Leave It In 2016

“Rooted in Love, We Thrive” mixed media by Aaminah Shakur, available for purchase

We all acknowledge 2016 has been a flaming turd in many ways for many people. While I want to acknowledge it hasn’t been all bad,* it has been pretty difficult for most of us and we’ve been ready to push it over a cliff for a while now.

* See: The Knowles sisters killed it with Lemonade and A Seat At The Table; Pandas dropped off the endangered list; Pokemon Go made it possible for neurodivergent kids and adults to socialize a bit easier; and Teen Vogue beat out all the adult magazines for high quality socially conscious engagement, and then offered $5 a year subscriptions to make themselves more accessible.

But in the spirit of remembering that time is arbitrary and that it is people, us, who make things better going forward, I offer this list of things that should be left in 2016 so we can, collectively and individually, move forward:

  • “Not All…” anything. It really does go without saying. Whether it’s “Not ALL white people…” or “Not all heterosexuals…” we already know it’s not all. What we also know is, if you feel compelled to point it out, you clearly need to go work on the issue in yourself because yes, yes, we do mean you.
  • Giving advice that wasn’t sought (and is rarely nuanced or knowledgeable.) So, when our friend posts their shop link, don’t advise them they should be on Etsy. When our sister-in-law posts about some new-and-possibly-annoying behavior our nephew has started, don’t tell her how to fix it. When someone posts about their chronic pain, don’t ask them if they’ve cut sugar/gluten/meat yet. When our friend posts that they are job hunting and are actually looking for some support in the form of who can get them inside for an actual interview, if we can’t do that, stay quiet or connect them with someone who can. When our friend shares their fundraiser and their personal story of needing financial support, don’t ask them why they don’t “just go back to school” and don’t tell them they need to get their life together.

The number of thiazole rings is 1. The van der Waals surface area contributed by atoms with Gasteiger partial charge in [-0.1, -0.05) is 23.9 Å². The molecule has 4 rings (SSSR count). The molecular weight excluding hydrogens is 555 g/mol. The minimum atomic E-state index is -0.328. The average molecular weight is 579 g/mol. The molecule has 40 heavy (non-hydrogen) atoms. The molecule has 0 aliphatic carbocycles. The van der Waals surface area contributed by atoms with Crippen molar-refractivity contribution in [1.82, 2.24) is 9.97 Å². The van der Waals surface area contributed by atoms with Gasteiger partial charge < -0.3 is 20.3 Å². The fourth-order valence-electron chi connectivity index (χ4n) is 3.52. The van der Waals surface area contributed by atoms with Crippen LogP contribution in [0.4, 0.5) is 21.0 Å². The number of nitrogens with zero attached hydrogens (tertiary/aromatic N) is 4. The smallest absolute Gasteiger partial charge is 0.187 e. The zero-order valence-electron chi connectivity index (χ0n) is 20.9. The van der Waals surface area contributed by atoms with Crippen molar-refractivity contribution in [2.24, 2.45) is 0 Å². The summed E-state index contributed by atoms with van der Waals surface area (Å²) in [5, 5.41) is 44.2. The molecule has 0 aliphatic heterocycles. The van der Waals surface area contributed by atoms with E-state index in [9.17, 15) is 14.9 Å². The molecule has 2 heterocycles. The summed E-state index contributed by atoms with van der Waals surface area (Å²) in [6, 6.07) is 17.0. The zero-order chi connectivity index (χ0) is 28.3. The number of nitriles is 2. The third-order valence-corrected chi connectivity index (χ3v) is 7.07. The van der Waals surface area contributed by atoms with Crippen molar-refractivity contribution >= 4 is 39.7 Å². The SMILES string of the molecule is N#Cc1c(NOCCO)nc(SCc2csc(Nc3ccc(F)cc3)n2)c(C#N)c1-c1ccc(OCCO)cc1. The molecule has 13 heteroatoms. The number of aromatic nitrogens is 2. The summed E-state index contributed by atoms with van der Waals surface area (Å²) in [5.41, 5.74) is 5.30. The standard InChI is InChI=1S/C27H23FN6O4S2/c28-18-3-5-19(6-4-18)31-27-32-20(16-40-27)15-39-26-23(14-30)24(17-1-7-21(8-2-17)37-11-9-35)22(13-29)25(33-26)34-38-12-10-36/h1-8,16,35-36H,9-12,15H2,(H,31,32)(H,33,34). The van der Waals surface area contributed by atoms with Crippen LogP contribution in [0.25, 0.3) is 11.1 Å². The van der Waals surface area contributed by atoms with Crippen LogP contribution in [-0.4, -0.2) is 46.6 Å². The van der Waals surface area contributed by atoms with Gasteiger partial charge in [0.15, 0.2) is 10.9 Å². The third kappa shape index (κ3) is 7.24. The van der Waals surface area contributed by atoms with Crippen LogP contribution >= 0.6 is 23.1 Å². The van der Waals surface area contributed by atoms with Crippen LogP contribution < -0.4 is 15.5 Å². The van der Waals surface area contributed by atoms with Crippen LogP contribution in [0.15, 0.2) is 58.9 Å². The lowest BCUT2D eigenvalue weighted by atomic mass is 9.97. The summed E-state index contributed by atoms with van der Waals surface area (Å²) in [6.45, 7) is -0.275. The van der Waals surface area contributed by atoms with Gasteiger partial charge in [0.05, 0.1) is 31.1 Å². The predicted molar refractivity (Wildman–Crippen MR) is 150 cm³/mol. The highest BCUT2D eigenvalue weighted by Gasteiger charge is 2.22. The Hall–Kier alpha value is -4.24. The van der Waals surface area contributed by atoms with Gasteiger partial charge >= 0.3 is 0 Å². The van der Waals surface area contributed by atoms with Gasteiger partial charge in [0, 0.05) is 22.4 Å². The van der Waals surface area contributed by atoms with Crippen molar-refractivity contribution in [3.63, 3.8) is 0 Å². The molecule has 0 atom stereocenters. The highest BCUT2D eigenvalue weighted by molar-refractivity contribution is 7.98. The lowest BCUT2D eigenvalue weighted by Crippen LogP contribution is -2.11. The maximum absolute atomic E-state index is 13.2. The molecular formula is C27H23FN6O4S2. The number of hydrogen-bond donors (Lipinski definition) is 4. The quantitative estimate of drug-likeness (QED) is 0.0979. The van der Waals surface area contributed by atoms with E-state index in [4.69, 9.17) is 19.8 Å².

• Responding to legitimate critique by pointing out that we’re oppressed too. If we’re being told that something we’re saying/doing is ableist, pointing out that our cousin has xyz disability and we were teased as a child for hanging out with him is not the answer. If someone points out some racism or anti-Blackness in the way we’re engaging an issue, responding that we are gay doesn’t magically cover the racism.
  • Thinking we have the answers (closely correlated to “Talking about things we don’t really know jack about.”) We don’t, clearly, or we wouldn’t be in this shit-boat. We are working on answers, trying out some solutions, and we can creatively get out of this mess. But it’s going to take work, and that includes admitting that we really don’t know what we’re doing all the time.
  • To that same end, refusing to ask good questions. Let’s give up the ego-trip that leads us to jump in with our thoughts without fully listening and without taking the time to clarify what we think we’re hearing. Let’s ask our own selves what our motivations really are, and how we can do better. Let’s ask others to explain their ideas, and let’s actually listen to them — be willing to hear their answers and learn from them, and support them when they are good ideas.
  • Supporting, excusing, and elevating toxic people. From celebrities like Lena Dunham to our cousin who keeps telling us they “just don’t agree with [our] lifestyle” — drop them all. Make them irrelevant in 2017. Support the people who are doing things we believe in and enjoy, and let’s surround ourselves with the people who support us.
  • Trying to get something for nothing. Offer something of ourselves before/when asking for something, especially from people more marginalized than ourselves. Respect people’s time, energy, skills, labor, and brilliance. Give credit where it is due, and be willing to pay properly/fairly for what we take. This should be practiced personally and professionally.
  • Being overwhelmed with bitterness and apathy. Yes, those are valid feelings to have. Life is rough. But we can’t fix things or go on if we wallow in these feelings. If you have legitimate mental health illnesses or neurodivergence that impacts this, do what you can to address those issues so they aren’t overwhelming you. I can’t tell you what that looks like, because it looks different for all of us, even when we have the same illnesses. But seek out what might help you and know that you deserve it! And for those who don’t have a mental illness/neurodivergence reason for feeling that way, please just stop wallowing, and instead help provide support to those who are struggling.
  • Refusing love. Whether it is self love or the love of another, let’s open ourselves to love and support from unexpected places. Let’s cultivate it. We are ALL worthy of it. So, in 2017, “let’s get the shit kicked out of us by love.”

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artist/historian/poet/culture critic — http://aaminahshakur.com — Gratuity: CashApp $aaminahshakur or http://paypal.me/shakurarts

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Aaminah Shakur

Aaminah Shakur

artist/historian/poet/culture critic — http://aaminahshakur.com — Gratuity: CashApp $aaminahshakur or http://paypal.me/shakurarts